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Feb 14, 2018 | 2 min read


What skills are required for the jobs of tomorrow?


François Truong

Project Director

“One man cannot practice many arts with success,” Plato tells us in The Republic. In the digital era, the opposite seems to be the case. Among the dozens of new jobs which are popping up every year, from the most trivial to the most decisive, many straddle several areas of skill.

Let’s take the example of the Growth Hacker – a marketer, developer and data scientist – who searches for the best levers to grow their business with limited resources. Or the Product Manager, simultaneously a designer, project manager and developer, often thought of as a CEO for products.

So does this prove Plato wrong and legitimize a more eclectic approach with versatile employees?

The major players in the new economy are organized in networks, interconnecting with one another’s information, users, businesses and objects. Marc Andreessen and Venkatesh Rao’s collection of essays devoted to analyzing technologies, Breaking Smart, remind us that “the three most desirable things in the platform economy are connections, connections and connections.” Google is the perfect example of this.

Let’s try to transpose this adage to the jobs of the digital economy. Being versatile does not necessarily mean juggling several jobs, in the manner of the slashers, those digital workers who combine various paid roles without any real status (perhaps proving Plato’s point after all). Instead, it’s about being connected to people, tools and methods.


The versatile employee in a digital economy

Above all, connecting to people means being a polyglot and sharing a common language with designers (“empathy”, “prototype”), developers (“API”, “front-end”) and data scientists (“data cleaning”, “random forest”). It also means being able to bring diverse skills and profiles together for a single project: a freelance developer found on Malt (formerly Hopwork), a design student recruited through Crème de la Crème and an expert in Growth Hacking known from a Meetup.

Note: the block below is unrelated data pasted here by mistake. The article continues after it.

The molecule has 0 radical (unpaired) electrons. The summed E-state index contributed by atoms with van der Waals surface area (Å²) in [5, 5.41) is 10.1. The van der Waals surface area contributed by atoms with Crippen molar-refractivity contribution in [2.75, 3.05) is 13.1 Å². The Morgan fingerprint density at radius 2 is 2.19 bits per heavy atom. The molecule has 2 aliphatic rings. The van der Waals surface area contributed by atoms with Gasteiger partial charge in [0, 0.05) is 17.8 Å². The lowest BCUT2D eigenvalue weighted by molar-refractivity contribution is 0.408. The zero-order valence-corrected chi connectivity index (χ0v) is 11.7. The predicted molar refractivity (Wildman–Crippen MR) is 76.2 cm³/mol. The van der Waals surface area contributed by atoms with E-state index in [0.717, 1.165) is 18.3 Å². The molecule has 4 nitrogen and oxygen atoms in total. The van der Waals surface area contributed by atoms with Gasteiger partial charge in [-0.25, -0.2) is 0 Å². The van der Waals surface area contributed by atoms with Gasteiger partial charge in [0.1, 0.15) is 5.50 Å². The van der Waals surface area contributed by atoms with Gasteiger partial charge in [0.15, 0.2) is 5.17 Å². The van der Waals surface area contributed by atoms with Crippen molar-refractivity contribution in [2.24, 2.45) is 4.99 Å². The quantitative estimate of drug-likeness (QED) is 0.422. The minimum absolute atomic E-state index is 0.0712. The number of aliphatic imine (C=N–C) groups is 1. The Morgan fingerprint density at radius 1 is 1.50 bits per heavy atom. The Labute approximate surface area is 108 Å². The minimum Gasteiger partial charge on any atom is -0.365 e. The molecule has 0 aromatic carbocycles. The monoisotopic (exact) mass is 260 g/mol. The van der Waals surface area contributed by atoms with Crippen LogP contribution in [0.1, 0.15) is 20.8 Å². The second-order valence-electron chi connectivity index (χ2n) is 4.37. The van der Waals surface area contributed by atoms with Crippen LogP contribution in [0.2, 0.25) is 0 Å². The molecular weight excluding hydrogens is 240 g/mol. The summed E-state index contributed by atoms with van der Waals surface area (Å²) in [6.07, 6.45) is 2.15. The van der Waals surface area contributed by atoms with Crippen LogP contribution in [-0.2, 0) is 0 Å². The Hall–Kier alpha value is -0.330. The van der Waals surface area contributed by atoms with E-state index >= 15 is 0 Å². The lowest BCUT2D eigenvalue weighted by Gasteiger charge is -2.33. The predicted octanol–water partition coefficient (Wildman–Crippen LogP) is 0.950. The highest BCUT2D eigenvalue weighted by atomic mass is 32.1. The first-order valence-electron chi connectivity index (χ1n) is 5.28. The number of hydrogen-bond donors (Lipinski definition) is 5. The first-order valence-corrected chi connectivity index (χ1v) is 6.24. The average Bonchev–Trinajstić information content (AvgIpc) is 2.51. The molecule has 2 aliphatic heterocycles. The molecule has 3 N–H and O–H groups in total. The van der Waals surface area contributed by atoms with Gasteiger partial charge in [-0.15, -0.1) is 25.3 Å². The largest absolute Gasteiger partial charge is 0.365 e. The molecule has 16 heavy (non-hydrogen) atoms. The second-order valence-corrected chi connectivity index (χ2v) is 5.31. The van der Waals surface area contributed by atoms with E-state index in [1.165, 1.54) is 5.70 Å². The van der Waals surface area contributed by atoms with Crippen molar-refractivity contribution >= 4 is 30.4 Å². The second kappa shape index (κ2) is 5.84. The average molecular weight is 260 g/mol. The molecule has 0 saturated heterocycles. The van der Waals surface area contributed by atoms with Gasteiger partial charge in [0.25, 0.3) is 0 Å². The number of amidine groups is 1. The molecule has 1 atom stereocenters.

Connecting to tools means not having to reinvent the wheel. The flexible employee is not required to master technologies in depth to create a new product. They just need to know the basics and how to bring them together: WordPress for a website, Marvel for a mobile application prototype, Chatfuel for a chatbot, or IFTTT for automation of recurring tasks. For every function, there is a tool on the shelf, which our versatile employee can discover on dedicated sites such as Product Hunt. Not to mention APIs, which now make it possible to benefit quickly and simply from the data and functionalities of other stakeholders to drive your own development.

Finally, connecting to methods means knowing how to take into account precise objectives in order to select the right method: Design Thinking to more closely identify a user problem, Lean Startup to continuously iterate in the development of a product, or Lean Analytics to define a relevant indicator. Above all, it means understanding that a method alone is worthless. It must be adapted to the context of a business and a project, and only when it is mixed with (connected to) other methods will it reveal all its value.

And where does expertise fit into all of this? In 2018, in the USA alone, McKinsey estimates that there will be a shortage of 150,000 data scientists to meet corporate needs. So does this represent the victory of expertise over the kind of versatility mentioned earlier? Absolutely not. If we take a closer look, data scientists are more than just experts in the field of data. They are statisticians and developers, and must also be able to understand business issues. Even the greatest experts are demonstrating versatility.


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